India: Victimized Foxconn and BYD workers speak out
a WSWS Reporting Team
11 December 2010
Militant strikes involving ten thousand workers at Foxconn’s and BYD Electronics’ plants in the south Indian state of Tamil Nadu were abruptly terminated last month by the Centre of Indian Trade Unions (CITU).
The CITU claimed that the strikes could not be successfully prosecuted in the face of opposition from the state’s DMK government, police repression, and the companies’ use of poor villagers as “blacklegs” or scabs. It instructed the Foxconn and BYD workers to return to work even though the companies had conceded none of their major demands—a significant wage rise, the “regularization” of contract workers, and union recognition—and had fired 41 rank-and-file strike leaders—24 at Foxconn and 17 at BYD. (See: India: Lessons of the Stalinist CITU’s betrayal of the Foxconn and BYD strikes )
The CITU is the trade union federation allied with the Stalinist Communist Party of India (Marxist), the dominant partner of the Left Front, a parliamentary bloc that until July 2008 was propping up India’s Congress Party-led United Progressive Alliance (UPA) government. The DMK is one of the UPA’s major component parties.
World Socialist Web Site reporters recently spoke with several of the victimized Foxconn and BYD strikers, as well as other workers employed by these transnationals in Tamil Nadu.
Victimized BYD worker Munusamy told the WSWS: “I have been working in BYD for three years. I am a regular [not a contract] worker. I am from Madurai down south of Tamil Nadu but I stay in a room in Poonamalee. It takes 45 minutes for me to get to work. I get a monthly wage of Rs.4,800 (US $106). I can send home only Rs.1,500 ($33) as I have to pay room rent of Rs.500 and nearly Rs.3,000 ($ 66) goes on my food and other expenses.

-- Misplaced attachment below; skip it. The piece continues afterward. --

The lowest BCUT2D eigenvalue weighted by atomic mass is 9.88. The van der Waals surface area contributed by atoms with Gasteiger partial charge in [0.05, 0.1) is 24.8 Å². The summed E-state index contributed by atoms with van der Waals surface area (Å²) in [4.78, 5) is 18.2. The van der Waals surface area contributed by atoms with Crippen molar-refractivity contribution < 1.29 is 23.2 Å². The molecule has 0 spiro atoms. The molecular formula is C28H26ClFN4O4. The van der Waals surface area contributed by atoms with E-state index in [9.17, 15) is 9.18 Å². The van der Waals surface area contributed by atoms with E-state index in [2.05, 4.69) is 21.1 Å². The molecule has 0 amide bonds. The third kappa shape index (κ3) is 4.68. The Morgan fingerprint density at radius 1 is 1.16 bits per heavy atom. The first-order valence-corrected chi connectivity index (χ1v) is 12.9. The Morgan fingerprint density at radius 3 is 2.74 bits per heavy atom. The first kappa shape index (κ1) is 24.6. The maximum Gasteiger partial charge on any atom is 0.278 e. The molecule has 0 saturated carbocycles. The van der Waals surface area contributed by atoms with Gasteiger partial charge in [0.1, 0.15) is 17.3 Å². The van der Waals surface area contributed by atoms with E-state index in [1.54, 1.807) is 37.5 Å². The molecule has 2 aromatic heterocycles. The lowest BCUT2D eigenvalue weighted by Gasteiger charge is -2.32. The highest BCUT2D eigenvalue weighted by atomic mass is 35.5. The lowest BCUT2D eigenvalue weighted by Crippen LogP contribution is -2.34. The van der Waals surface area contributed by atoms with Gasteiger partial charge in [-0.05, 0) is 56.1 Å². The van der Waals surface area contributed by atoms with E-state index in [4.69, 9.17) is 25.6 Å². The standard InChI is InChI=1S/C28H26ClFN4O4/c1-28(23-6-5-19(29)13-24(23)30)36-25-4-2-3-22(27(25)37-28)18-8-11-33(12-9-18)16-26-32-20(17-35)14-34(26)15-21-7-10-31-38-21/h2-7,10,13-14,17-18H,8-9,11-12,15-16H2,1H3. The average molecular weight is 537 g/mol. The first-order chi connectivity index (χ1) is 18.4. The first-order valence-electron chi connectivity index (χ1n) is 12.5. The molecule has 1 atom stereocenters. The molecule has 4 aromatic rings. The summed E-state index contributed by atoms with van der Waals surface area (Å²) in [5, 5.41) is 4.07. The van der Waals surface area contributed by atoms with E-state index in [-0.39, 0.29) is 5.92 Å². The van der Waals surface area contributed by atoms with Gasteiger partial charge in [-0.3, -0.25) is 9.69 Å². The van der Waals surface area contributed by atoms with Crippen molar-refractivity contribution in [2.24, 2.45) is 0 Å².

“I used to send home only a very little money. After my dismissal from the company we are very badly affected economically.
“The state government acts in favour of BYD management. The government says only now have they come to know that BYD workers have been working 12-hour shifts! When the government officials visited the company to check whether the company could be awarded ISO status the officials never bothered to find out whether workers were doing 8- hour shifts or more. We could somewhat manage if we were paid Rs.10, 000 ($222) for eight hours.
“This government has suppressed Foxconn workers and filed trumped up charges against them. All workers should fight against this. The government offers companies like BYD export tax reduction and other concessions, but workers get an annual wage hike of just Rs.200 ($4).
We have four members in our family. All of us used to be involved in agricultural work. But the onset of drought since 2002 killed our hopes in agriculture. Subsequently my three brothers and I left the village seeking jobs in the industrial cities of Karur, Coimbatore, Madurai and Chennai. Only my father has been left doing the farm work.
“The government boasts that they provide free electricity to farmers. But farmers have been compelled to pay Rs.50,000 ($1,111) to get a power supply connection. Even then there have been frequent power cuts.
“The BYD management recognizes only the ruling [DMK] party’s Labour Progressive Front (LPF) in the company because the LPF functions hand-in-glove with the management.